So, have fun with the meme game, but be smart about it, please. Also, I swear I’m not a curmudgeon. (I would so love to end this section with a witty inline gif, but alas LinkedIn articles do not support gifs.)
[Note: IT can turn memes and gifs off, but why should they? We're all adults here. Just behave.]
Don’t bail out of Teams early
If your team decides to use MS Teams for a trial run, do not give up early unless it’s absolutely clear that your work processes are being negatively affected in an obvious way. Change is hard and takes some time to get used to, especially at the individual person-level. In most cases I’ve seen, MS Teams is ultimately a good change. It’s worth the growing pains and time invested. So stick with it.
Keep the Change Curve in mind. There’s a reason the curve is higher at the end: it means the change was positive overall. Such is adoption of MS Teams (for the most part).
Use Teams private chat strategically
MS Teams comes with private chat, which is nice because it makes Skype pretty much obsolete. You can chat one-to-one with individuals or create an ad hoc group chat to talk to multiple people, offline from your Teams and Channels.
But group chats are a slippery slope. It’s convenient to send one-off messages in private chat, but those discussions can quickly become relevant to the overall Team. There’s currently no way to copy/move conversations between Channels or from private chat to Team chat (yet – feel free to vote if you think it deserves to happen).
So if you start moving into relevant work-related conversation in a group chat, hold yourself accountable and have the discussion in the open so everyone else can see it, too. And, if you think the discussion isn’t that relevant, you can always jump to the next section.
Don’t be afraid to delete stuff
If there are conversations in your Channels that you don’t think need to exist anymore, don’t be scared to delete them. You’d delete an email when you were done with it, right? You can (and should!) do the same in MS Teams.
I personally think you should err on the side of transparent discussion and remove stuff later if it’s no longer needed. Deleting conversations does impact how you interact with MS Teams. If you delete an individual comment, it’s replaced with a “This has been deleted” label in the space your comment was in.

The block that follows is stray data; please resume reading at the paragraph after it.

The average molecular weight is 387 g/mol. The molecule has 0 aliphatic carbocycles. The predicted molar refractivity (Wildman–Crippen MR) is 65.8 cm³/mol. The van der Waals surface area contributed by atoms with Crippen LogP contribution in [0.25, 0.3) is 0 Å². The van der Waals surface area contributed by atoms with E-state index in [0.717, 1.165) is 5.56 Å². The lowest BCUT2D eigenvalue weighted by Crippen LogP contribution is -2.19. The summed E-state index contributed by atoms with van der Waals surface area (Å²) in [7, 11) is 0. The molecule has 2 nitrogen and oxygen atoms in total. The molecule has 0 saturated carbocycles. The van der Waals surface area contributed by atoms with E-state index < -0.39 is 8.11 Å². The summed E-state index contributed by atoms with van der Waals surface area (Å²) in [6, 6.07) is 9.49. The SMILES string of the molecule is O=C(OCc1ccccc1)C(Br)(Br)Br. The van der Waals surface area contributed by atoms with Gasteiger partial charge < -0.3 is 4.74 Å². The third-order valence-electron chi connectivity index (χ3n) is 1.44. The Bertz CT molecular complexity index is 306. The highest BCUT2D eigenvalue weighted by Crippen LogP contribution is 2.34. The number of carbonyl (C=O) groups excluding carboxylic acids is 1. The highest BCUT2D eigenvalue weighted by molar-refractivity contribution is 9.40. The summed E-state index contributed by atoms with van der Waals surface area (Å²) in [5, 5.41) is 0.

Keep in mind that deleting things also makes for better search. If there’s less stuff out there with similar words and phrases, you’re going to get fewer extraneous hits in your search results on those words and phrases. I’m a big advocate of the delete button if for no other reason than to improve search.
Channels are there for a reason: they’re meant to keep your conversations topic-based. Create new Channels as you see the need to keep conversations separated by topic. Don’t create too many Channels, though. That can become difficult to sort through and keep up with.
And don’t forget that different Teams may (and likely do) have different members. Only certain people can see discussions, based on which Teams they’re members of.
As you have a conversation in a Channel or Team, if the topic becomes more relevant for a different Channel, or you want to bring in more or different people to the conversation, don’t be scared to continue the conversation in the right spot and put an end to the conversation where it started to veer off-topic. Hey, that’s a good use for a meme: make it the bookend to a discussion that moves to another Channel.
There’s no way to move/copy conversations from one Channel/Team to another Channel/Team, so if your conversation gets too deep in the wrong place, you may regret continuing it there.
MS Teams is an amazing app! But it’s still just a piece of technology and technology is only as useful and smart as the people using it! So be useful! Be smart! And, I guess, use fewer exclamation points. Carry on, team!
Next, read up on 8 surprisingly great things about using Microsoft Teams.
“MS Teams” means Microsoft Teams, the application. When “Team” or “Group” are capitalized, I refer to the official Microsoft Office 365 Group associated with an MS Teams Team. Lower-case “team” and “group” refer to the vernacular English definition.